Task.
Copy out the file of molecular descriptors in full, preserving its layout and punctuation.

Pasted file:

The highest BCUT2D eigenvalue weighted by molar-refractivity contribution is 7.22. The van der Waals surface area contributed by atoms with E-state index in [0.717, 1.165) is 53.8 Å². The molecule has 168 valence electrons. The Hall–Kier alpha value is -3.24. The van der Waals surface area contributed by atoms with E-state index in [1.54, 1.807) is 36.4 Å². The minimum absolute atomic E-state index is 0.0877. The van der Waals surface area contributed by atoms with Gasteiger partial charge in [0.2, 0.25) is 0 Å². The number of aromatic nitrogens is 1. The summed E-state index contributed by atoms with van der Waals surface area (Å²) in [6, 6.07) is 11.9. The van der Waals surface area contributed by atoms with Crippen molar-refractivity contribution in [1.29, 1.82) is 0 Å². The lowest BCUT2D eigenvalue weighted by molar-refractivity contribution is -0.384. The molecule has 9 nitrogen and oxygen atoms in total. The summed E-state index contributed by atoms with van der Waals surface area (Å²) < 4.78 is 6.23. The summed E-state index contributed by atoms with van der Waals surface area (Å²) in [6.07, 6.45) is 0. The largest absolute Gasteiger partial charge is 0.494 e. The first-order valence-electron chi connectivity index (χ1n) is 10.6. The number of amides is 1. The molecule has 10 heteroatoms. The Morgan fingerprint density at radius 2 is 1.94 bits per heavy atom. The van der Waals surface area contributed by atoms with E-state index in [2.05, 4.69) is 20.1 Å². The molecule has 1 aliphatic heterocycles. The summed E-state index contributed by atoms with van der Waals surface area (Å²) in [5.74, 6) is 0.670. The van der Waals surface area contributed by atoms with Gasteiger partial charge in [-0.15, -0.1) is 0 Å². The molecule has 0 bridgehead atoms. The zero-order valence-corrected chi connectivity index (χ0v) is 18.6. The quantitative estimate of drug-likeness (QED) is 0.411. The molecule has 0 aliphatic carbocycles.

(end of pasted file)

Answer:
The highest BCUT2D eigenvalue weighted by molar-refractivity contribution is 7.22. The van der Waals surface area contributed by atoms with E-state index in [0.717, 1.165) is 53.8 Å². The molecule has 168 valence electrons. The Hall–Kier alpha value is -3.24. The van der Waals surface area contributed by atoms with E-state index in [1.54, 1.807) is 36.4 Å². The minimum absolute atomic E-state index is 0.0877. The van der Waals surface area contributed by atoms with Gasteiger partial charge in [0.2, 0.25) is 0 Å². The number of aromatic nitrogens is 1. The summed E-state index contributed by atoms with van der Waals surface area (Å²) in [6, 6.07) is 11.9. The van der Waals surface area contributed by atoms with Crippen molar-refractivity contribution in [1.29, 1.82) is 0 Å². The lowest BCUT2D eigenvalue weighted by molar-refractivity contribution is -0.384. The molecule has 9 nitrogen and oxygen atoms in total. The summed E-state index contributed by atoms with van der Waals surface area (Å²) < 4.78 is 6.23. The summed E-state index contributed by atoms with van der Waals surface area (Å²) in [6.07, 6.45) is 0. The largest absolute Gasteiger partial charge is 0.494 e. The first-order valence-electron chi connectivity index (χ1n) is 10.6. The number of amides is 1. The molecule has 10 heteroatoms. The Morgan fingerprint density at radius 2 is 1.94 bits per heavy atom. The van der Waals surface area contributed by atoms with E-state index in [2.05, 4.69) is 20.1 Å². The molecule has 1 aliphatic heterocycles. The summed E-state index contributed by atoms with van der Waals surface area (Å²) in [5.74, 6) is 0.670. The van der Waals surface area contributed by atoms with Gasteiger partial charge in [-0.15, -0.1) is 0 Å². The molecule has 0 bridgehead atoms. The zero-order valence-corrected chi connectivity index (χ0v) is 18.6. The quantitative estimate of drug-likeness (QED) is 0.411. The molecule has 0 aliphatic carbocycles.